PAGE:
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From there, it was about 5 miles into the first full vet check at Red Star Ridge. Everything was lovely single-track, some shaded under trees and other parts exposed. We also passed through Elephant’s Trunk, which is a section of exposed trail on a slope that always sounded ay more terrifying than Cougar Rock…but in reality, it was a total non-issue, and I didn’t even realize that was the section in question until we had passed it and someone said something about it.

The trail does a singletrack switchback into Red Star, so it was easy to hop off above the check and lead down. Roo started tanking up at the troughs and chowing down on the alfalfa soaking in the troughs while I sponged him down on his neck, shoulders, and legs. He came in around 72 at the immediate courtesy check, and he was down to the 60 pulse parameter in about 5 minutes. As soon as he was down, we headed over to the vets and he passed with all A’s, from my recollection. We stayed a couple more minutes on the far side of the check, letting him eat a bit more, then headed out again with Andrea and MJ.

A minute or so out of the check, I realized I had made a strategic error and forgotten to electrolyte. I was so tempted to keep going, but I wanted to keep to a “small but frequent doses” schedule, and wasn’t sure going into the 7-mile long-trotting stretch between Red Star and Robinson Flat was the best time to run low on e’lytes. So in mid-trot stride, I grabbed the e’lyte tube out of the saddle pack, paused Roo long enough to jump off, dosed him, jumped back on, and let him take off trotting down the trail again as I stuffed the syringe back in place. And we caught up with our group in about 30 seconds.

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Looking back, I think this section between Red Star and Robinson Flat was probably my biggest strategic error. I had to weigh out the mental load versus physical load for Roo. Being with friends kept his spirits up – I think he would have rapidly deflated along that stretch all by himself – but I think they were going just a bit faster than his comfortable pace, and I think it tapped him out. But he’s also really hard to get mentally motivated again once he deflates, so the end result may have been the same.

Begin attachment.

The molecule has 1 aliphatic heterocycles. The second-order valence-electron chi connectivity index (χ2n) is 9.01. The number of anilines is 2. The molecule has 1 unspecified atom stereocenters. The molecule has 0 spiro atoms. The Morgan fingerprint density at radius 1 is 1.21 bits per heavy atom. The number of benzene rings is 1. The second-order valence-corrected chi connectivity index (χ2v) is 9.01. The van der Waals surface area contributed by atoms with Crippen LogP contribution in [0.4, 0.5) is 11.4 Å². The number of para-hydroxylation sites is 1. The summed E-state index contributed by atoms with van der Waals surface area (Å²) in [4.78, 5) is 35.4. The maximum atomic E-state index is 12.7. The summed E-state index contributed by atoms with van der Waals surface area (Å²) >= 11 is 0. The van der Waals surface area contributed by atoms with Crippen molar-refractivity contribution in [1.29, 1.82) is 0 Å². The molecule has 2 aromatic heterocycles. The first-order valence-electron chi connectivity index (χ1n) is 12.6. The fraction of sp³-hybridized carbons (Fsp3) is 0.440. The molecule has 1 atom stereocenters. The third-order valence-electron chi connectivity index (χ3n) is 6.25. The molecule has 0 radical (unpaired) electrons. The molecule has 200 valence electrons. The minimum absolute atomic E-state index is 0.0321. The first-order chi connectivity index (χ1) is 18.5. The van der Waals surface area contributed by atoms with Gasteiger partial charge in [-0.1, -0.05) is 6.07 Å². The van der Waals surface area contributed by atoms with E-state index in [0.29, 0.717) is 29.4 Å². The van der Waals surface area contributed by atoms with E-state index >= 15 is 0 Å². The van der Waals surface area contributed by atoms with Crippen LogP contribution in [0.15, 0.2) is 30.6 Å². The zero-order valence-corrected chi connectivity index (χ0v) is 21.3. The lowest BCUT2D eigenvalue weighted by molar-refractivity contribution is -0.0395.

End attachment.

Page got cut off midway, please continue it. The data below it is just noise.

This was a harder section for us – that much long-trotting isn’t in either of our repertoires, so we did a lot of “walk this uphill section, then trot the flats and the downs.” He was unimpressed with the uphills, but still super-keen to trot the flats and the downhills, and he came pretty much flying into Robinson Flat. As we approached, I dumped my water bottles on his neck on the go, then jumped off and started jogging him in.

Dad, Lucy, and Kaity were waiting for me, and they jumped in and started pulling tack and sponging Roo as we walked down the road. I think, all told, from the time we reached the in-timer and over to the water troughs to let Roo drink and keep sponging him, it took him maybe 5 minutes to pulse down, and then we headed over to the pulse box. He was indeed pulsed down to the requisite 60, so they sent us on into the vet line.